Teva Canada Limited v. Bank of Montréal, 2016 ONCA
On the Ontario Court of Appeal released its decision in Teva Canada Limited v. Bank of
Montréal. The case arose out of a $5M fraud
perpetrated by a former employee of pharmaceutical manufacturer
Teva Canada Ltd. ("Teva") against Teva and a number of
banks. The former employee requisitioned and obtained fraudulent
cheques from Teva made out to companies he registered with names
similar to customers of Teva. The cheques were negotiated by the
defendant banks through accounts opened by the fraudster in the
name of the companies he registered.
Teva sued the banks for damages for conversion, a strict
liability offence under the Bills of Exchange Act ("BEA"),
and brought a motion for summary judgment. The defendants TD Canada
Trust and The Bank of Nova Scotia brought cross-motions for summary
judgment and argued that various statutory defences were available
to them under the BEA. In particular, the banks argued that the
cheques were made out to payees who were non-existent and / or
fictitious within the meaning of section 20(5) of the BEA. Under
that section, if a cheque is made out to a non-existent or
fictitious payee, a bank is entitled to threat the cheque as though
it were payable to bearer.
Teva was successful on its summary judgment motion. The motion
judge held that the statutory defences relied on by the banks were
not applicable in the circumstances. The banks appealed as of right
to the Ontario Court of Appeal.
Justice Laskin, writing for himself and Justices Weiler and
Kronk, allowed the banks' appeals. The Court of Appeal held
that the cheques in question fell within the statutory defence
found in section 20(5) of the BEA,, and that the motion judge erred
in holding that the defence was not available in the circumstances.
As held by Justice Laskin, "The purpose of s. 20(5) is to
protect the bank from fraud on the drawer, committed by a third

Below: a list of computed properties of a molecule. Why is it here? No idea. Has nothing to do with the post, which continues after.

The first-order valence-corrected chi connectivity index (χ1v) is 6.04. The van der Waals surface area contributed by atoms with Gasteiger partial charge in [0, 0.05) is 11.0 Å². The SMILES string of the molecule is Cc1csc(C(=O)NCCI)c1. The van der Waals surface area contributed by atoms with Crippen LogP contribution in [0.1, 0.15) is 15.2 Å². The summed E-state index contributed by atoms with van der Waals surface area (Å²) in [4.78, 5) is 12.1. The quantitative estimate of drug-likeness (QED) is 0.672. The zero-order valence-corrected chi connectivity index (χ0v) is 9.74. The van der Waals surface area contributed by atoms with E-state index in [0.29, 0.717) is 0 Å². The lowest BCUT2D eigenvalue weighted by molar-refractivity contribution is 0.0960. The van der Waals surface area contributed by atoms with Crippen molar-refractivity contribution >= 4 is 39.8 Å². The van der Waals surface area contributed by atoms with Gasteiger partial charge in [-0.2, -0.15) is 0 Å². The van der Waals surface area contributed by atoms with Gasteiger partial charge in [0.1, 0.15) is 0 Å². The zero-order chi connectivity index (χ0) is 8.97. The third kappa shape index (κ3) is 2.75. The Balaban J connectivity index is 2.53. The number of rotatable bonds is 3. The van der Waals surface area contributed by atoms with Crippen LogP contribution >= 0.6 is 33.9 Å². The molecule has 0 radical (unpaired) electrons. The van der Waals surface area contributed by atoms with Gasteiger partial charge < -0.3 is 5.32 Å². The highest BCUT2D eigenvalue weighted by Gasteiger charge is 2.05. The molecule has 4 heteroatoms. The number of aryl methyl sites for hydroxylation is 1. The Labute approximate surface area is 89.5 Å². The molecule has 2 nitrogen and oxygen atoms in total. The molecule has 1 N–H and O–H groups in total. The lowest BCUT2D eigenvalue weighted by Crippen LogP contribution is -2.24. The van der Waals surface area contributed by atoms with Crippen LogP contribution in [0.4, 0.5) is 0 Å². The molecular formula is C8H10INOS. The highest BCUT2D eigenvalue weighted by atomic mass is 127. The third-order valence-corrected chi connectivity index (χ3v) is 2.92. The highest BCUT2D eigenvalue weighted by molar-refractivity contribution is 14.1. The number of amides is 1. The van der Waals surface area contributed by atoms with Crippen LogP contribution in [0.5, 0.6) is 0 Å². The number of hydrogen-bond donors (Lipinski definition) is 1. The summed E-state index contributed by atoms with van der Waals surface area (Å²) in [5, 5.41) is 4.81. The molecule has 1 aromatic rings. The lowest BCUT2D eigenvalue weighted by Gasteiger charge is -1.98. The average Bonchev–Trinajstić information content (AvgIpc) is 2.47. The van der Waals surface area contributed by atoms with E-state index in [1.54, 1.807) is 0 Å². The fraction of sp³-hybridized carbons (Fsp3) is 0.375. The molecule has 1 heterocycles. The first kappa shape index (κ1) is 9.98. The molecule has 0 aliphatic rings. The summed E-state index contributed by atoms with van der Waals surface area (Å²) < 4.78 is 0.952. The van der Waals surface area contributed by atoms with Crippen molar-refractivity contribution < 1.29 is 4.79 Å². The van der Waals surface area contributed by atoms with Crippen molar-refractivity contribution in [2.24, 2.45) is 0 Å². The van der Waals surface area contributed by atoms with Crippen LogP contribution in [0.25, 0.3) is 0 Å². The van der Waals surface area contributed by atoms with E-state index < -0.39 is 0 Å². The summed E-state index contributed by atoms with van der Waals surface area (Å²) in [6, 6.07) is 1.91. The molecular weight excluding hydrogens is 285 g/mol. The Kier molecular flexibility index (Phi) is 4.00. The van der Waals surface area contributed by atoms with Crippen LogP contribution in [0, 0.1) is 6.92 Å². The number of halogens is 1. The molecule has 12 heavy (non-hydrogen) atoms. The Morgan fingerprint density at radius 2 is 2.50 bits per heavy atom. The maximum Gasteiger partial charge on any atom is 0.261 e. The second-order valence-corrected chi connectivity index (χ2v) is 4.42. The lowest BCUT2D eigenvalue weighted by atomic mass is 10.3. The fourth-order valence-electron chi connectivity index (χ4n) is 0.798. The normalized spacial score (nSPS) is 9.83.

party, including an insider in the drawer's organization. The
section allocated the loss to the drawer, who typically is better
positioned to discover the fraud or insure against it." (para.
A key question on the appeal was whether payees with names very
similar or identical to customers of Teva fit within the scope of
non-existing and/or fictitious payees. The leading case on
conversion under the BEA is Boma Manufacturing Ltd. v. Canadian Imperial Bank
of Commerce ("Boma"), a 1996 decision of the
Supreme Court of Canada. In Boma, Justice Iacobucci modified the
effect of s. 20(5) of the BEA, with the effect that "even if a
payee is, in fact, a creature of the fraudster's imagination,
the payee may still not be non-existing if the drawer had a
plausible and honest, though mistaken, belief that the payee was a
real creditor of the drawer's business." (para. 41)
In present case, Teva argued that it had a plausible and honest
belief that, in the circumstances, the payees (whose names were
similar to those of Teva customers) were real creditors. The banks
argued that this could not be the case, because the cheques were
mechanically processed without proper internal approvals, and
therefore Teva could not have intended to make the payments to real
customers. The Court accepted the banks' argument, allowed
their appeals, dismissed Teva's action, and awarded costs of
$30,000 to each bank.
Justice Laskin is very careful to ensure that his reasons are
consistent with the decision of Justice Iacobucci in Boma, despite
noting in footnotes that a number of Justice Iacobucci's
findings have subsequently been criticized. In particular, Justice
Laskin interprets paragraphs in Boma which suggest on their face
that Teva's intention to make the cheques payable to valid
payees should be presumed or implied in light of the entirety of
Justice Iacobucci's analysis, distinguishing the facts in Boma
from the facts at bar.
The decision is helpful for the following reasons:
It affirms that non-existing and fictitious payees are distinct
from each other, and that whether a payee is non-existing is a
question of fact, while whether a payee is fictitious depends on
the intention of the drawer.
It interprets Boma to stand for the proposition that that the
drawer's intention to pay to valid payees will only be presumed
or implied where this is supported by the facts in evidence.
It confirms that while the use of pre-printed cheques is
commonplace, companies must put in place and follow a policy for
approving their issuance, in order to rely on the BEA to hold banks
accountable for losses in conversion.
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